Putting Criminals in Command?

Indian ArmyBY M G DEVASAHAYAM

Criminalisation of politics is the flavour of the election season. Aamir Khan, in his Satyameva Jayate Episode 5 presented on 30 March 2014, ripped open its underbelly, clearly bringing out that the bigger the criminals contesting elections, the higher the chance of their getting elected. And this has been going on for the last several years and the resultant loot and plunder indulged in by those who run governments has turned India from a functional democracy to a dysfunctional kleptocracy.

That this would afflict the Armed Forces was beyond one’s wildest dreams. But this is what precisely seems to be happening if one looks at the way persons are being selected and appointed to the highest command positions in the Army, including the Chief. When the appointment of General Bikram Singh was announced in a premature manner in 2012 after cutting short the tenure of General VK Singh through intrigues and deceit, ‘prominent citizens’ pointed out the fact that there were allegations of fake encounter against the former pending in the J&K High Court and a Court of Inquiry was on in Meerut for his lapses as Commandant of an Indian Army contingent on peace-keeping mission in Congo which was accused of sexual exploitation of local women. Yet the appointment was rammed through and a plea in the Supreme Court fell on deaf years! What is worse, ‘doctored’ papers were presented to get the PIL dismissed and despite efforts through RTI Act over the last two years Ministry of Defence and Cabinet Secretariat are keeping the ‘fudged file’ hermetically sealed!

[sociallocker]Now in 2014, as Bikram Singh is getting set to hang his boots, something similar is playing out. There are talks that he will be succeeded by Lt. General Dalbir Singh Suhag who has been accused of being accessory to more serious crimes indulged in by those under his direct command. This accusation is not coming from any busybody, but from serving Lt. General Ravi Dastane, who is just next to Lt. General Suhag in rank and seniority. He has done it in a sworn affidavit filed in Supreme Court in a Civil Appeal against an order passed by the Armed Forces Tribunal, Principal Bench, New Delhi. The Affidavit pertained to the criminal activities of one Colonel Shreekumar, who was commanding the Dimapur based Intelligence Unit (IU) of III Corps headed by Lt. General Suhag. These activities form two distinct events:

Event One was in July 2011 when Col. Shreekumar’s own Second-in-Command, Major Takula Ravi Kiran, wrote to the Brigadier General Staff of III Corps stating that on the 13th of March 2010, three Manipuri boys had been abducted and shot dead by Colonel Shreekumar’s outfit. Two days later, their bodies had been exhumed from a temporary grave in Rangapahar and thrown into a river. These bodies had been subsequently recovered by the Assam police on 19 March at Lakhijan in Karbi Anglong, but at the time they had no idea about who the deceased were. Despite the evidence on record with the police both Eastern Command and HQ III Corps refused to act on this crime.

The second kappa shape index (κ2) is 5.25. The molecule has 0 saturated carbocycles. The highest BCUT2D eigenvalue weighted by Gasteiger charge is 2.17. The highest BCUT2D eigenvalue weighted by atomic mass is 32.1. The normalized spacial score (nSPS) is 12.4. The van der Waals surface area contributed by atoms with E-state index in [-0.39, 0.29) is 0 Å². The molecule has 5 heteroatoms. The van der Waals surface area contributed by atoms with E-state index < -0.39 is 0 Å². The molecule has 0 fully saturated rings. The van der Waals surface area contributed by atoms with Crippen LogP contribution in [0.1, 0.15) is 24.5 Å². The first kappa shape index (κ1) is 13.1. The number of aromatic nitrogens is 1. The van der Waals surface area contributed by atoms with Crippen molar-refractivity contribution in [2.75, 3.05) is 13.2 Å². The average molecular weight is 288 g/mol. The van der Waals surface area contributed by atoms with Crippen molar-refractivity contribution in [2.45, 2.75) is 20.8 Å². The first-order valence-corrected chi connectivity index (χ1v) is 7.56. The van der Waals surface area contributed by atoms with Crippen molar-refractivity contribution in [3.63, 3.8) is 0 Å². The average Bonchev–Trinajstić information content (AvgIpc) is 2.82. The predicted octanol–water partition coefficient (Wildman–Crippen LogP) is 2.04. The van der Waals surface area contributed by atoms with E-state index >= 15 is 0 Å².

Event Two happened in the early hours of the 20th of December 2011 when an armed party of fifteen soldiers dressed in battle fatigues under the command of Captain Rubina Kaur Keer, an officer of Col Shreekumar’s IU, raided the house of one Poona Gogoi, an army contractor in Jorhat, who was away in Guwahati. But all members of the family – wife (Renu Gogoi) and three children – were manhandled and tied up. On the orders of Captain Keer soldiers forcibly took the keys of the locked cupboards and took into possession a licensed pistol with thirteen cartridges, jewelry worth Rs. 6.5 lakhs and cash adding up to 1.5 lakhs. They also took away an assortment of items that included a laptop and four mobile phones. As the raiding party exited the house, they were accosted by the patrol van of the local police station, but slipped out giving some lame excuse.

On return from Guwahati, Poona Gogoi filed an FIR in the police station listing all the items that had been stolen. However, other than the fact that the raiders were army personnel, the police had no way of knowing who they were. For all practical purposes, the raiders had disappeared into thin air. The only clue they had was Renu Gogoi’s statement that the party was being commanded by a woman whose face she had seen and could possibly identify. A week after the incident, the police got a crucial break when a phone call was made from one of the stolen mobile phones and was traced to a number in Haryana. Police investigated and found that the call was made by an Army Havildar, Sandeep Thapa of III Corps Intelligence and Surveillance Unit and had participated in the raid.